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Georgian Electoral Amendment Clears Early Hurdle, But Vote Concerns Persist

  • Liz Fuller

Georgia's parliament speaker Davit Usupashvili has admitted that his Republican Party reluctantly supported aspects of Georgian Dream's electoral reform plan in order to prevent the ruling coalition from collapsing.

Georgia's parliament speaker Davit Usupashvili has admitted that his Republican Party reluctantly supported aspects of Georgian Dream's electoral reform plan in order to prevent the ruling coalition from collapsing.

As Georgia braces for an election year, its parliament has taken an early step toward remedying a perceived imbalance in political districting, but concerns about the fairness of the vote are likely to persist.

Ten months ahead of scheduled parliamentary elections, lawmakers began the process of amending the election law in line with the demands of international election monitors and the country's Constitutional Court.

Meanwhile, signs are emerging of tensions not only among the country's most senior politicians but also among the five parties aligned in the ruling Georgian Dream (GD) coalition, whose popularity has reportedly plummeted to around 15 percent.

On December 11, lawmakers passed in the first reading by a vote of 82 to eight an amendment to the Electoral Code intended to reduce existing size discrepancies among the country's 73 single-mandate constituencies. (The remaining 77 parliamentarians are elected under the proportional system.)

The Organization for Security and Cooperation in Europe (OSCE) had repeatedly criticized those discrepancies as undermining the principle of equality of the vote, and in May, Georgia's Constitutional Court ruled that the boundaries between electoral districts should be changed to minimize that lack of equality and ensure that the number of voters in individual constituencies does not vary by more than 10-15 percent.

The amendment envisages changes to the boundaries of 60 constituencies. Tbilisi, where almost one-third of the country's estimated 3.48 million voters live, will be redivided into 18 constituencies in place of the current 10.

However, in 14 constituencies across the country, voter numbers still fail to meet the optimum percentage requirement, although constitutional expert Vakhtang Khmaladze noted that the electoral boundaries may undergo further changes during the second reading of the bill.

Opposition parliamentarians nonetheless remain convinced that the changes will not guarantee a level playing field for the parliamentary ballot due in the fall of 2016 and are geared primarily to ensuring that the ruling GD coalition preserves its parliamentary majority.

Akaki Bobokhidze of the former ruling United National Movement (ENM) criticized the proposed redistricting as "illogical" and potentially damaging, insofar as in some cases two or more tiny electoral districts with little in common have been merged to create one larger one. Zurab Abashidze (Free Democrats) described the changes as "illogical" and "a step backwards."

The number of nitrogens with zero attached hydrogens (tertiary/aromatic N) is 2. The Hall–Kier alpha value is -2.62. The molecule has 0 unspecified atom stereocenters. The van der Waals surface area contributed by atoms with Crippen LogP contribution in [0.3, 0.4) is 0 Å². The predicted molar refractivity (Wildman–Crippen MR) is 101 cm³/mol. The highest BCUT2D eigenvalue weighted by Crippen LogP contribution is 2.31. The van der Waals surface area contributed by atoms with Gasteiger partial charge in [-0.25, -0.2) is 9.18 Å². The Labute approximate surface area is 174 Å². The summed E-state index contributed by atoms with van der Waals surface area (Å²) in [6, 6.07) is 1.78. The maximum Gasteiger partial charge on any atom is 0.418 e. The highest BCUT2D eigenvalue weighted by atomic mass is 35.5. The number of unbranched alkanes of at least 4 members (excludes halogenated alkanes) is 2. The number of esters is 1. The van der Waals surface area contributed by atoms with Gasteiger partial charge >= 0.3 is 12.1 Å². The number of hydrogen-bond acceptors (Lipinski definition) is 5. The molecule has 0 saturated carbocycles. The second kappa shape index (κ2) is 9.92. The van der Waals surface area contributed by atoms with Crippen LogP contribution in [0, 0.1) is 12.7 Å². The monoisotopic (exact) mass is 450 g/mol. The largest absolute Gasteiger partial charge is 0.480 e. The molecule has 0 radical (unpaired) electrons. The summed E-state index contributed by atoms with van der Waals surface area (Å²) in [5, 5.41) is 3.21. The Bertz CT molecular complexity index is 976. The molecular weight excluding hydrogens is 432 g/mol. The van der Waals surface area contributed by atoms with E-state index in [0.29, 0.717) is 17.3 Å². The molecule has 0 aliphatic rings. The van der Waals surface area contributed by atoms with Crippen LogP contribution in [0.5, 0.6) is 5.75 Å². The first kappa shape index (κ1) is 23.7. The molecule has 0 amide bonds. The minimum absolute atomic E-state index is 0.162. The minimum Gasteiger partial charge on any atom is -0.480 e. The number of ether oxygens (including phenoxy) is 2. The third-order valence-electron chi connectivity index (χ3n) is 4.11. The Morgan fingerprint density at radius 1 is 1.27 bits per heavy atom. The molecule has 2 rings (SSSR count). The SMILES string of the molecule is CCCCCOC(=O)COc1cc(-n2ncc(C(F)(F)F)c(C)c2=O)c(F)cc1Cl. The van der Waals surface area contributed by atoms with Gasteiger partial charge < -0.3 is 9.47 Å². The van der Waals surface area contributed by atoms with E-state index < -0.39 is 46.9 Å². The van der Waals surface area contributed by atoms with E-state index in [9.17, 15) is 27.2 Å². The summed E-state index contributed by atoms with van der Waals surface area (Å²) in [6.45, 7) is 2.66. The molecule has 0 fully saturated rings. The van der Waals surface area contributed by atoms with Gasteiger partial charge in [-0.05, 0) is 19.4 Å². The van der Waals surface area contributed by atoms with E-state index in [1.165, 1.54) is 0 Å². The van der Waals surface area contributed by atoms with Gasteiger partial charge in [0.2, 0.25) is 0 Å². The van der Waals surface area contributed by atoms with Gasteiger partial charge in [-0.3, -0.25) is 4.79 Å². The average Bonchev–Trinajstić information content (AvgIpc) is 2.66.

Call For Dialogue

Both parliamentary and extraparliamentary opposition parties have been campaigning for the past year for the total abolition of the majoritarian component -- a move favored also by President Giorgi Margvelashvili -- prior to the 2016 election, and its replacement with a regional-proportional system. GD argues that it is not possible to introduce the regional proportional-system in the time remaining but that it will be done before the 2020 parliamentary ballot.

In late September, the extraparliamentary New Rightists, Liberty, Free Georgia, the Reformers, the Civic Union for Liberty, the European Democrats, the Union of Traditionalists, the United Democratic Movement, the Political Movement of Veterans and Patriots, and the National-Democratic, Labor and Christian-Democratic parties -- but not the ENM -- began collecting signatures in support of their demand that the 2016 elections be held under the regional-proportional system.

They submitted more than 240,000 signatures (200,000 are required) to parliament on November 10. Two days later, the leaders of the 12 parties released a joint statement calling on GD to embark on a dialogue on all "problematic" aspects of the existing electoral system, including also the composition of electoral commissions, access to free airtime, and measures to preclude the use of "administrative resources" by the ruling coalition to ensure its candidates win.

As several political commentators had predicted, GD ignored that call for dialogue. It did nonetheless solicit opposition proposals concerning a second planned amendment that would raise from 25 to 50 percent the proportion of votes required for victory in single-mandate constituencies. No such proposals have yet been made, parliament deputy speaker Zviad Dzidziguri (GD-Conservative Party) said last week.

Former parliament speaker Nino Burjanadze, whose Democratic Movement-United Georgia party is not represented in the current parliament, has construed the proposed changes as an attempt by GD to mold the electoral system to its own advantage with the aim of clinging to power.